Oh, the 2017 bill that imposed the tax hike also contained an inflation adjustment.

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Intro and update to college admissions scandal

Lots of things going on behind closed doors that have drawn the focused attention of the U.S. Attorney in Boston. Image courtesy of Adobe Stock.

The pretend-to-be-an-athlete-in-a-sport-you-have-never-even-played scandal in higher education is one of many issues I have not focused on over the last year or more.

Family issues have pulled me away from blogging. Hope to start getting caught up on the massive changes taking place around us. I’ll begin with the college admissions disaster.

(Article cross-posted from my other blog, Nonprofit Update.

Brief background:

A large number of parents were paying Mr. William “Rick” Singer to help their children get into colleges where their kids wouldn’t otherwise gain admission.

More background:

The schemes, according to a long string of articles covered in most newspapers which I won’t link, included techniques such as:

  • Creating fake profile of the student being a competitive athlete when the student had not even played the sport.
  • Paying to have another person take your SAT or ACT tests.
  • Hiring a proctor to oversee extra-testing time and then correcting answers.

Flow of cash was complicated, as expected. Most of the dollars went to a non-profit foundation set up by Mr. Singer. He then distributed portions of the money to college sports coaches, proctors, and other participants. Some of the payments went directly from the parents to the colleges.

Oh, by making those payments to a charity, the payments became tax deductible. So there is also a tax fraud angle for all the involved parents to ponder. You can easily guess someone from IRS Criminal Investigations is involved in each of the cases.

Current status:

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US hits all time record high for oil production, is now net oil exporter, and is set to surpass Saudi Arabia in export of crude & oil products.

16 reasons US has been moving towards a net exporter of energy and finally hit that point. Well visible right of center with Missouri river in background. Williston, North Dakota. Photo by James Ulvog.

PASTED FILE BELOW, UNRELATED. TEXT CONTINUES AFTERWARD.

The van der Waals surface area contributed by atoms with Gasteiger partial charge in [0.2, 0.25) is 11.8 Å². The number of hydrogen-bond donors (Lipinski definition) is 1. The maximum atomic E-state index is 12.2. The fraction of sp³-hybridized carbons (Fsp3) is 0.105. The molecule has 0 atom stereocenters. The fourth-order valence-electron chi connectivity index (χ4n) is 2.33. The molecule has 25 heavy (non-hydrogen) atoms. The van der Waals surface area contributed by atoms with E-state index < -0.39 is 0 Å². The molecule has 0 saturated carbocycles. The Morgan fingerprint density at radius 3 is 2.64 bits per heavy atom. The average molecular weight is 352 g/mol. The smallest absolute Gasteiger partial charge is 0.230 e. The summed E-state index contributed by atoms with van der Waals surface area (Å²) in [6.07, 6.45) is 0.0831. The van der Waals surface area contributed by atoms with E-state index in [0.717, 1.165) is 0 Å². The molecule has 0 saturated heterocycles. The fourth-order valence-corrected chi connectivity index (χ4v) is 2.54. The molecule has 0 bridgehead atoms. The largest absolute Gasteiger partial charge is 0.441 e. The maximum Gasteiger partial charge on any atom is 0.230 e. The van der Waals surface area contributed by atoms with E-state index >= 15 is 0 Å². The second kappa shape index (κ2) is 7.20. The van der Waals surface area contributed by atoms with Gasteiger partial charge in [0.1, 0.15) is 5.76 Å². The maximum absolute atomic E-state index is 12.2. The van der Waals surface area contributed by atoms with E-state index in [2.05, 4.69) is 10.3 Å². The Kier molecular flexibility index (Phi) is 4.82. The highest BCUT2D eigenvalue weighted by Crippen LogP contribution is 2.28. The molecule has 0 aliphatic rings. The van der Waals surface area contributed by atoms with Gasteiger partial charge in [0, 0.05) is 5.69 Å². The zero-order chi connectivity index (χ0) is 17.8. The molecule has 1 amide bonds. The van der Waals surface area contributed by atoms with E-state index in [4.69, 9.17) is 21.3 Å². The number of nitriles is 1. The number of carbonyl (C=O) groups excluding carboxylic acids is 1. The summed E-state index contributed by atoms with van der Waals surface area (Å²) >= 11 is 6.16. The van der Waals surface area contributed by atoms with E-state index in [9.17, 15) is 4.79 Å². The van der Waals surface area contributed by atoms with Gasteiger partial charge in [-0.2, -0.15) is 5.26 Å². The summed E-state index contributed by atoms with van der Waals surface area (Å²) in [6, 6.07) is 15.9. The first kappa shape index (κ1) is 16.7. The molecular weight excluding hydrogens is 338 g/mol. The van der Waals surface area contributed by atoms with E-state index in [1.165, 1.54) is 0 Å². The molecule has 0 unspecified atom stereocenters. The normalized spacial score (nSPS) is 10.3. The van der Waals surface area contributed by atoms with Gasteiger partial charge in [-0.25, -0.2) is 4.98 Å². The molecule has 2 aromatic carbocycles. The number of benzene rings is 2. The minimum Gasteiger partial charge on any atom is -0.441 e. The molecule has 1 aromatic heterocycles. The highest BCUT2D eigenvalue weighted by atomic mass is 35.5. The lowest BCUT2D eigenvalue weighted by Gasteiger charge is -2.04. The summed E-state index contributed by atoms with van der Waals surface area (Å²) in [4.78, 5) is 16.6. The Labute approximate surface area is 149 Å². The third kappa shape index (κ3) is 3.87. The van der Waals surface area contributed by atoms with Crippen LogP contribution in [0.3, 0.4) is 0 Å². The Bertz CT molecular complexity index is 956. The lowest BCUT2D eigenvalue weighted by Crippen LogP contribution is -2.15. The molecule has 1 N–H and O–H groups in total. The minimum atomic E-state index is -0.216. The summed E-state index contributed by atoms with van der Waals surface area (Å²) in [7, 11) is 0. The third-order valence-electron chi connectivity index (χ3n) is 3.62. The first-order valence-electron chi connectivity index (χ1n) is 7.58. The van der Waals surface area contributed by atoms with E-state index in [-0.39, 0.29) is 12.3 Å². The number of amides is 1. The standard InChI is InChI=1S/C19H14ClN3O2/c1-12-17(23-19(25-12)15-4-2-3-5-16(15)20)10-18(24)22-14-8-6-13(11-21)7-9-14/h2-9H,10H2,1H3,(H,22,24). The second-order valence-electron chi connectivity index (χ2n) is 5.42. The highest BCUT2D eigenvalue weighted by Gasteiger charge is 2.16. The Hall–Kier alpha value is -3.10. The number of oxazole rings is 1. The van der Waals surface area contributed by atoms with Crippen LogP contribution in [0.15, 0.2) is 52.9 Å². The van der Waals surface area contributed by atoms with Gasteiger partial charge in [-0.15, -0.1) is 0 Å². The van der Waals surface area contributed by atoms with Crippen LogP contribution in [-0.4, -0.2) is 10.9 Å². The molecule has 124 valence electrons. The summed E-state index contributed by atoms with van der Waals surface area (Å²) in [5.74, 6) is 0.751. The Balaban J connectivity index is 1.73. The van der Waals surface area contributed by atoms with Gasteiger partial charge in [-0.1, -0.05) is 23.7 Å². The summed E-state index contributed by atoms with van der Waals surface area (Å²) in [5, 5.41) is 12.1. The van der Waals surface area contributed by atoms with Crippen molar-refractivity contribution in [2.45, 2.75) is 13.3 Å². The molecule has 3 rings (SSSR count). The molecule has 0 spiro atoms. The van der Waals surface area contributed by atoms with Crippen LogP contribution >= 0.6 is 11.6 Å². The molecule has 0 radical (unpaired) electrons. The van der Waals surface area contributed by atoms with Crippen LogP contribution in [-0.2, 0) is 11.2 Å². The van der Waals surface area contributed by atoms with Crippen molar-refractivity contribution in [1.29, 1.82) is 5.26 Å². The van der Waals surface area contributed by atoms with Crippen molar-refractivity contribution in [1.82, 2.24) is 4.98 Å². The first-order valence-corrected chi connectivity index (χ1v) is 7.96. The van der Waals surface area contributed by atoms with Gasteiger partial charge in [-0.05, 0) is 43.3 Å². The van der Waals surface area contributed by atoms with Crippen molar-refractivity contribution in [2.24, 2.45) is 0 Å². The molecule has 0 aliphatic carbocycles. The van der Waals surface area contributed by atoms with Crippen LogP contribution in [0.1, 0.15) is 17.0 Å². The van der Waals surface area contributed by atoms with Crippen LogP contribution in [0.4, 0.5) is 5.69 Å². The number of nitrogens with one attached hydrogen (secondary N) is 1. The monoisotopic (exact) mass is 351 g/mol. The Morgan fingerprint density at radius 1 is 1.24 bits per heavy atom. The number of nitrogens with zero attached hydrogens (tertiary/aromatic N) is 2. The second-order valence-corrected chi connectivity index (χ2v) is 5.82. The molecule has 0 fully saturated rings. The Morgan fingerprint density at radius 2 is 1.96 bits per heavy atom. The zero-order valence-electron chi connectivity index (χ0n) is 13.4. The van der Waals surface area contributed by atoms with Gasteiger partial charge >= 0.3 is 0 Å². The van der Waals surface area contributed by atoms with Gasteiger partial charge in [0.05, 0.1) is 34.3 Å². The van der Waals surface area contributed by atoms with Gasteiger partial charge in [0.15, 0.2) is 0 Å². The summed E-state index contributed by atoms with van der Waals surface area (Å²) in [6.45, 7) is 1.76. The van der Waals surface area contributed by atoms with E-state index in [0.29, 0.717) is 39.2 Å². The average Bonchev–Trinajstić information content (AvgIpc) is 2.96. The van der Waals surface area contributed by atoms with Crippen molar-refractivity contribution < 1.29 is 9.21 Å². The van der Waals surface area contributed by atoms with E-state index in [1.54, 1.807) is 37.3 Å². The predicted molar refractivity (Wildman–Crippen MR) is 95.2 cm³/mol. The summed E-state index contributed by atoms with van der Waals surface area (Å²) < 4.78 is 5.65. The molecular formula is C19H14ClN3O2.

The changes in energy production over recent years is astounding.

My blogging has dropped off a lot over the last year or so due to distractions. Have a huge backlog of things to discuss, such as:

  • The US is a net oil exporter
  • Oil production in US is at all time record high
  • Sometime later this year the US will be exporting more oil product than Saudia Arabia

MSN – 12/7/18 – US ends its reliance on foreign oil for the first time in 75 years – In the last week of November 2018, the US exported more oil than we imported. The US is now a net exporter. Ponder that.

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More tips for people planning a felony. Don’t do it.

This is not a wise strategy for addressing the judge who will preside over your criminal trial. Image courtesy of Adobe Stock.

Previously mentioned several tips for people planning to commit a felony. For example, don’t take your location tracking fitbit with you while you carry out a contract assassination. Why? The location data will testify you were at the scene of the crime the very instant the crime was committed.

Some more helpful tips.

Tip #10

As you are preparing your case as you represent yourself and approach your first day of trial for threatening to kill someone and ignoring a restraining order, don’t sent a written death threat to the judge who is trying your case. Reported in Williston Herald on 2/25/19: Man accused of threats sends threatening letter to judge before first day of trial.